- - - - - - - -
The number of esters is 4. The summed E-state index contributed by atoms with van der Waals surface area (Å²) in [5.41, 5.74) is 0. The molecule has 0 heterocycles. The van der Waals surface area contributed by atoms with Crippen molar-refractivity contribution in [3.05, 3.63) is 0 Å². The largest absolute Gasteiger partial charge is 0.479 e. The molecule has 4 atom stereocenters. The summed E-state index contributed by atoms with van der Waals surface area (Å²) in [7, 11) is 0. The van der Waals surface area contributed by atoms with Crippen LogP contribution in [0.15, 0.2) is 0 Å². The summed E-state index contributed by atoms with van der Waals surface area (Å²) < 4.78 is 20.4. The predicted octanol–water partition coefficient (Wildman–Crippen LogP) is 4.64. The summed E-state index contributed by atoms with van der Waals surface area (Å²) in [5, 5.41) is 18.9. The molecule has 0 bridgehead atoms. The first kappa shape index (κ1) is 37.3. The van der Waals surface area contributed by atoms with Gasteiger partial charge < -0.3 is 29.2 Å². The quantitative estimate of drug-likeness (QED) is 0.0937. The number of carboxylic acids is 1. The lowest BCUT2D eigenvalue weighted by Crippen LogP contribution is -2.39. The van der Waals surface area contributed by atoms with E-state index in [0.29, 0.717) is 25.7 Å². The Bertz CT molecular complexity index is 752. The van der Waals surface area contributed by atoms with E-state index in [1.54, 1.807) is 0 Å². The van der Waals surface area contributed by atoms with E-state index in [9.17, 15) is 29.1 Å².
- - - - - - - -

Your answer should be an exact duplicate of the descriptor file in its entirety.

The number of esters is 4. The summed E-state index contributed by atoms with van der Waals surface area (Å²) in [5.41, 5.74) is 0. The molecule has 0 heterocycles. The van der Waals surface area contributed by atoms with Crippen molar-refractivity contribution in [3.05, 3.63) is 0 Å². The largest absolute Gasteiger partial charge is 0.479 e. The molecule has 4 atom stereocenters. The summed E-state index contributed by atoms with van der Waals surface area (Å²) in [7, 11) is 0. The van der Waals surface area contributed by atoms with Crippen LogP contribution in [0.15, 0.2) is 0 Å². The summed E-state index contributed by atoms with van der Waals surface area (Å²) < 4.78 is 20.4. The predicted octanol–water partition coefficient (Wildman–Crippen LogP) is 4.64. The summed E-state index contributed by atoms with van der Waals surface area (Å²) in [5, 5.41) is 18.9. The molecule has 0 bridgehead atoms. The first kappa shape index (κ1) is 37.3. The van der Waals surface area contributed by atoms with Gasteiger partial charge < -0.3 is 29.2 Å². The quantitative estimate of drug-likeness (QED) is 0.0937. The number of carboxylic acids is 1. The lowest BCUT2D eigenvalue weighted by Crippen LogP contribution is -2.39. The van der Waals surface area contributed by atoms with E-state index in [0.29, 0.717) is 25.7 Å². The Bertz CT molecular complexity index is 752. The van der Waals surface area contributed by atoms with E-state index in [1.54, 1.807) is 0 Å². The van der Waals surface area contributed by atoms with E-state index in [9.17, 15) is 29.1 Å².